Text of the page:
A group of experts has named the top 10 plants that changed Minnesota. The list is noteworthy as much for the plants that didn’t make the cut as much as the ones that did. Buckthorn, Eurasian milfoil, hosta, grapes, potatoes and sugar beets didn’t make the cut, according to the news release. I might’ve found room on it for dandelions.
These are the winners:
Alfalfa: Only with winter-hardy alfalfa could dairies be profitable in Minnesota. Wendelin Grimm, a German immigrant, selected winter survivors from his alfalfa fields and developed Grimm alfalfa in the 1860s. Today, Minnesota ranks sixth in the nation in milk cows, milk production, and total cheese and honey production. Alfalfa is a favorite of honeybees, and like all other legumes, it adds nitrogen to the soil.
American elm: Though ravaged by Dutch elm disease, this beautiful shade tree, native throughout the state, still graces many streets and landscapes today. Tolerant of city conditions and the robust Minnesota climate of hot summers and cold winters, the American elm is a survivor. Genetics and breeding have given new hope for Dutch elm disease-resistant selections for urban and suburban sites. Elms support more than 200 species of butterflies and moths.
Apples: Challenged in 1860 by Horace Greeley’s statement that “I would not live in Minnesota because you can’t grow apples there!” Peter Gideon introduced the Wealthy apple in 1868. It was followed in 1922 by the Haralson, and subsequently 26 U of M introductions, including the Honeycrisp in 1991, the Zestar!® in 1996, and SweeTango® in 2009. Honeycrisp was recognized as one of the top 25 innovations of the decade in 2005 by TIME magazine. Millions of Honeycrisp trees have been planted worldwide, and in 2006, Honeycrisp became Minnesota’s state fruit.
Corn: Valued at $7 billion annually, corn covers 7.3 million acres in Minnesota, making the state fourth in U.S. production. Yields have changed from 39 bushels/acre in 1959 to 146 bushels/acre in 2007, due to cold-hardy varieties produced especially for Minnesota. U of M introductions account for nearly 200 hybrids. In 1992 TIME magazine designated hybrid seed corn as one of the most significant events that shaped our world during the past 1,000 years. Corn has more than 3,500 uses in commercial and industrial products and manufacturing processes.
Purple loosestrife: Originally planted as an ornamental garden plant, purple loosestrife is the poster child for invasive plants. It has taught us how significantly a plant can transform the valued wetlands and waterways in Minnesota. Careful management with biological and chemical controls, along with education and cooperative measures learned from purple loosestrife, should help us deal with other invasive plants in the future.
Soybeans: Valued at $3 billion annually, soybeans cover 7.3 million acres in Minnesota. Originally grown as forage, the seed and oil crop was developed by researchers at the U of M. Soybeans are an excellent source of protein: Each seed is 40 percent protein, compared with 25 percent for other legumes, and 12 percent for other cereal grains. Soybeans’ uses range from livestock food for poultry and Minnesota’s 49 million turkeys, to baby formula, adhesives, oil products and more. Minnesota is third in U.S. soybean production.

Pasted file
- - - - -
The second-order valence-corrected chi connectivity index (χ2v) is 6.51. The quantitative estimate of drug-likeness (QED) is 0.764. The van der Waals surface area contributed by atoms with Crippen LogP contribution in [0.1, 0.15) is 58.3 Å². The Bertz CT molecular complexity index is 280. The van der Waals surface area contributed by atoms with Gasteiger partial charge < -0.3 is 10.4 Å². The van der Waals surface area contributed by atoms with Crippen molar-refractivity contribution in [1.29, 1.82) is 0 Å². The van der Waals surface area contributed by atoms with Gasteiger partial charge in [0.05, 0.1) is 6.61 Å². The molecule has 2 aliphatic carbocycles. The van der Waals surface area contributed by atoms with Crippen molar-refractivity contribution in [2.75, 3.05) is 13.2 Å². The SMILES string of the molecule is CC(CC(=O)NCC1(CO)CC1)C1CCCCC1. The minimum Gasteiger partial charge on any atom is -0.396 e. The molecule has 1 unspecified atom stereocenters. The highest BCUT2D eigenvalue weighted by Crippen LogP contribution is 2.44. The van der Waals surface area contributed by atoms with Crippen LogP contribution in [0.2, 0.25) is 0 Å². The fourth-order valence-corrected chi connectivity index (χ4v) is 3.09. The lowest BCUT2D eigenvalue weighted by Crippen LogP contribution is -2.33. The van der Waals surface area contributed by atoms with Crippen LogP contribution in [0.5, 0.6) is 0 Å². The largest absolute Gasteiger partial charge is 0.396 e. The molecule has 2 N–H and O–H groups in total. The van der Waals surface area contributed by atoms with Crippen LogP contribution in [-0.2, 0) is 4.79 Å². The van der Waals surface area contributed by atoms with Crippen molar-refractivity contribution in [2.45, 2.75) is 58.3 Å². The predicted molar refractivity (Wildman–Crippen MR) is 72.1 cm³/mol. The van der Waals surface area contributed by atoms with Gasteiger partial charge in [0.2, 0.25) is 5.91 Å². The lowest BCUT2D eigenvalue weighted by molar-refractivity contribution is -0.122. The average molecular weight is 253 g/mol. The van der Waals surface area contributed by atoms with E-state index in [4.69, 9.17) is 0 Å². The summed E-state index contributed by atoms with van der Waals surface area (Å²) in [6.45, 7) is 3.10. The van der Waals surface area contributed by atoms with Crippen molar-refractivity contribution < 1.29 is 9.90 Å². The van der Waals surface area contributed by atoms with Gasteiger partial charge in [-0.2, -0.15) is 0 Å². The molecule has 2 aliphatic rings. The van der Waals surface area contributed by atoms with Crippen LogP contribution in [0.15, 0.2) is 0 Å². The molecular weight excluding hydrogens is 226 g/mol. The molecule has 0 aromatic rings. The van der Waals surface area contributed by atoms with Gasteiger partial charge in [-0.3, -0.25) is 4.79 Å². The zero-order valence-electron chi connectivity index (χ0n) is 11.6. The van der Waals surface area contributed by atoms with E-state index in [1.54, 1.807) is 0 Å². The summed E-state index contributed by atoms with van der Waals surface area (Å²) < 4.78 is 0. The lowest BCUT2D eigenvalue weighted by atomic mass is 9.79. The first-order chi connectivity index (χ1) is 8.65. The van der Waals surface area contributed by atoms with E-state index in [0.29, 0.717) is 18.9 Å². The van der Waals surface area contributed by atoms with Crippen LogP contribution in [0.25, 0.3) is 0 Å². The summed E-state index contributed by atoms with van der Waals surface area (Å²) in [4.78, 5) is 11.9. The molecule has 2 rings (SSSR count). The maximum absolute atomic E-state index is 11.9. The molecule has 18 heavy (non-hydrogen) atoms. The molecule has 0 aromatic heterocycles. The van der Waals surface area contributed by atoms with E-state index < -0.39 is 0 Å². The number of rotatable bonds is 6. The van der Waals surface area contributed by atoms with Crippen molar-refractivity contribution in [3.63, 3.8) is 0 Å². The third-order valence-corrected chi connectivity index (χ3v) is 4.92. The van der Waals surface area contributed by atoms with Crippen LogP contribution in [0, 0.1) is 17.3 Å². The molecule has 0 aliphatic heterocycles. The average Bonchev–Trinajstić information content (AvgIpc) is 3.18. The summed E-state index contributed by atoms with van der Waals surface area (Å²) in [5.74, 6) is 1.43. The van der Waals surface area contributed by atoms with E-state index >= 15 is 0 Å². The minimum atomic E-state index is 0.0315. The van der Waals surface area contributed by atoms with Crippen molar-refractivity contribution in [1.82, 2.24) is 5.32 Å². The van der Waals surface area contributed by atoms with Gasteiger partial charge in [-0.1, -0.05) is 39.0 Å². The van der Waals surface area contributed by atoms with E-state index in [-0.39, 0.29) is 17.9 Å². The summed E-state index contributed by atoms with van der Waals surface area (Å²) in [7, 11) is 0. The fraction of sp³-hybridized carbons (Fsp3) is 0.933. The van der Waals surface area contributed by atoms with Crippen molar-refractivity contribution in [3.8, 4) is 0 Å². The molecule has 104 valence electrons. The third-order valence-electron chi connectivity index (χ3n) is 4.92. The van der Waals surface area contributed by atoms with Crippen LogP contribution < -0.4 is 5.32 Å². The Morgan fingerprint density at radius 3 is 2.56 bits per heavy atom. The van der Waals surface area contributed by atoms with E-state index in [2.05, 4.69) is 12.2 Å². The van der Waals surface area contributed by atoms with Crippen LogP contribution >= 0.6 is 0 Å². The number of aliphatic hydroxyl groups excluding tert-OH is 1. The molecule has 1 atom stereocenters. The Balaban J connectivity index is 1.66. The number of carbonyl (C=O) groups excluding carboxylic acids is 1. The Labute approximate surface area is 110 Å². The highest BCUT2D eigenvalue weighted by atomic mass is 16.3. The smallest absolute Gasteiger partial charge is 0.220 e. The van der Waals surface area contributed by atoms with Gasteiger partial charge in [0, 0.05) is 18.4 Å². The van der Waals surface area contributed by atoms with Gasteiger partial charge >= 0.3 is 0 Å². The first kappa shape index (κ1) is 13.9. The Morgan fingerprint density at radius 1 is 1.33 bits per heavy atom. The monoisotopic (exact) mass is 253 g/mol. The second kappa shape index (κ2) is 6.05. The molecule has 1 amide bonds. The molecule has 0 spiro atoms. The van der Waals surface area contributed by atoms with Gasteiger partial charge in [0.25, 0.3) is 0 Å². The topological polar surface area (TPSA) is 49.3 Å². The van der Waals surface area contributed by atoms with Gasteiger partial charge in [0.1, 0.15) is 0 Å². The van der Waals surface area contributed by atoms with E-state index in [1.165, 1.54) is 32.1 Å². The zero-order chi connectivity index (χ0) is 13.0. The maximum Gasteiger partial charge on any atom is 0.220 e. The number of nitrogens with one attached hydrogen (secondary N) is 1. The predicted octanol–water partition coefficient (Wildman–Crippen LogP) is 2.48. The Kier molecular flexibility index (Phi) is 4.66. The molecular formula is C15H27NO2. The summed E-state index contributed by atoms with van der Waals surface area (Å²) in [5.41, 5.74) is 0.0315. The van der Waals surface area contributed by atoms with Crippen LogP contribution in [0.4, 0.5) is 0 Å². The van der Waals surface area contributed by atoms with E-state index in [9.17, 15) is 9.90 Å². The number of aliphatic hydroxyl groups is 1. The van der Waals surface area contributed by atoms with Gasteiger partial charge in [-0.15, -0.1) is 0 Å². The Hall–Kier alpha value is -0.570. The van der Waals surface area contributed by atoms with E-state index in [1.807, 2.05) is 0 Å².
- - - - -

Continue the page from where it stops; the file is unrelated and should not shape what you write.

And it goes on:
Turf and lawn grass: From a sea of prairie grass to a sea of green carpet, turf and lawn grasses − predominately Kentucky bluegrass − have transformed Minnesota’s landscape. Valued for recreation, erosion control, and preventing pollutant runoff from entering Minnesota’s waterways, grass cools and covers countless acres in Minnesota. Only through best management practices can turf benefits offset the inputs that can harm the environment. Turfgrass contributes $8 billion to the state’s economy in retail and wholesale sales of sod, seed, and related equipment for homeowners, as well as recreational sports uses.
Wheat: Wheat was the first large monocultural grain crop in Minnesota. As early as 1879, 72,000 bushels of Minnesota wheat were exported to Spain. Wheat built Minneapolis, Minnesota’s industrial “Mill City,” which today does more than $200 billion of food and agricultural related business annually. Minnesota ranks third in U.S. spring wheat production, and 10th in overall wheat production.
White pine: White pine forests once covered more than 3.5 million acres in Minnesota, but today cover less than 100,000. Prized for its strong, straight trunks, white pine built the cities of the Midwest and provided lumber for the ships of England as early as the 1600s. Today more than one million white pine seedlings are planted annually in Minnesota. On average, more than 30 white pine trees are planted for every tree harvested.
Wild rice: A staple food of the Ojibwe for centuries, the location of wild rice determined early human settlement in Minnesota. Minnesota today produces more than half of the world’s hand-harvested wild rice and is second in the nation in the production of cultivated wild rice. Native to lakes and wet areas, wild rice was named Minnesota’s state grain in 1977 for its cultural and economic significance.
In March, while the group was taking suggestions for the list, MPR’s Tom Crann talked with Mary Meyer of the University of Minnesota…